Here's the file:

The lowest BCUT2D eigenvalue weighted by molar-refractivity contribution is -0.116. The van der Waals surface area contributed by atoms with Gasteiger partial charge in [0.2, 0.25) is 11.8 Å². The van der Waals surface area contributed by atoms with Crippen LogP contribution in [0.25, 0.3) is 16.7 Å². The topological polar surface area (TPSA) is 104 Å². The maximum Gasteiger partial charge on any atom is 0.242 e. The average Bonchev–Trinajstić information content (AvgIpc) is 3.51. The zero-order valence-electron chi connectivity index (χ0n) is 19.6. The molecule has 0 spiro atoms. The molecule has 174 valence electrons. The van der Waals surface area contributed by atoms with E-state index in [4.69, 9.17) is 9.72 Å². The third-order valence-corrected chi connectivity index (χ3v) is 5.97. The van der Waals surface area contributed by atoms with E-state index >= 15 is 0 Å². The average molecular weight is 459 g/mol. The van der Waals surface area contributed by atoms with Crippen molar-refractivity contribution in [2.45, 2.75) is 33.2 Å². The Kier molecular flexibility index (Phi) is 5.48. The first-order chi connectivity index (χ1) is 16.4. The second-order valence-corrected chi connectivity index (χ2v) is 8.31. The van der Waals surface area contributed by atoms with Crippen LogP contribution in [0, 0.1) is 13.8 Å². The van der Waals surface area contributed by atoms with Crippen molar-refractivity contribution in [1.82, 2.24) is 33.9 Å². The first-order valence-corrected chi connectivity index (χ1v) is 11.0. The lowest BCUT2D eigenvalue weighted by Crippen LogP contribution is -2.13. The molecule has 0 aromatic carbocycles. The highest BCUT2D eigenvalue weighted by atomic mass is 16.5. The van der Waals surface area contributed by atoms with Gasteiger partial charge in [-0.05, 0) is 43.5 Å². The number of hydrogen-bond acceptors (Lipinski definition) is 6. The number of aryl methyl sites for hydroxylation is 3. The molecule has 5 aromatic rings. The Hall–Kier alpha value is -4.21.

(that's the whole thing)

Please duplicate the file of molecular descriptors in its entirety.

The lowest BCUT2D eigenvalue weighted by molar-refractivity contribution is -0.116. The van der Waals surface area contributed by atoms with Gasteiger partial charge in [0.2, 0.25) is 11.8 Å². The van der Waals surface area contributed by atoms with Crippen LogP contribution in [0.25, 0.3) is 16.7 Å². The topological polar surface area (TPSA) is 104 Å². The maximum Gasteiger partial charge on any atom is 0.242 e. The average Bonchev–Trinajstić information content (AvgIpc) is 3.51. The zero-order valence-electron chi connectivity index (χ0n) is 19.6. The molecule has 0 spiro atoms. The molecule has 174 valence electrons. The van der Waals surface area contributed by atoms with E-state index in [4.69, 9.17) is 9.72 Å². The third-order valence-corrected chi connectivity index (χ3v) is 5.97. The van der Waals surface area contributed by atoms with E-state index >= 15 is 0 Å². The average molecular weight is 459 g/mol. The van der Waals surface area contributed by atoms with Crippen molar-refractivity contribution in [2.45, 2.75) is 33.2 Å². The Kier molecular flexibility index (Phi) is 5.48. The first-order chi connectivity index (χ1) is 16.4. The second-order valence-corrected chi connectivity index (χ2v) is 8.31. The van der Waals surface area contributed by atoms with Crippen LogP contribution in [0, 0.1) is 13.8 Å². The van der Waals surface area contributed by atoms with Crippen molar-refractivity contribution in [1.82, 2.24) is 33.9 Å². The first-order valence-corrected chi connectivity index (χ1v) is 11.0. The lowest BCUT2D eigenvalue weighted by Crippen LogP contribution is -2.13. The molecule has 0 aromatic carbocycles. The highest BCUT2D eigenvalue weighted by atomic mass is 16.5. The van der Waals surface area contributed by atoms with Gasteiger partial charge in [-0.05, 0) is 43.5 Å². The number of hydrogen-bond acceptors (Lipinski definition) is 6. The number of aryl methyl sites for hydroxylation is 3. The molecule has 5 aromatic rings. The Hall–Kier alpha value is -4.21.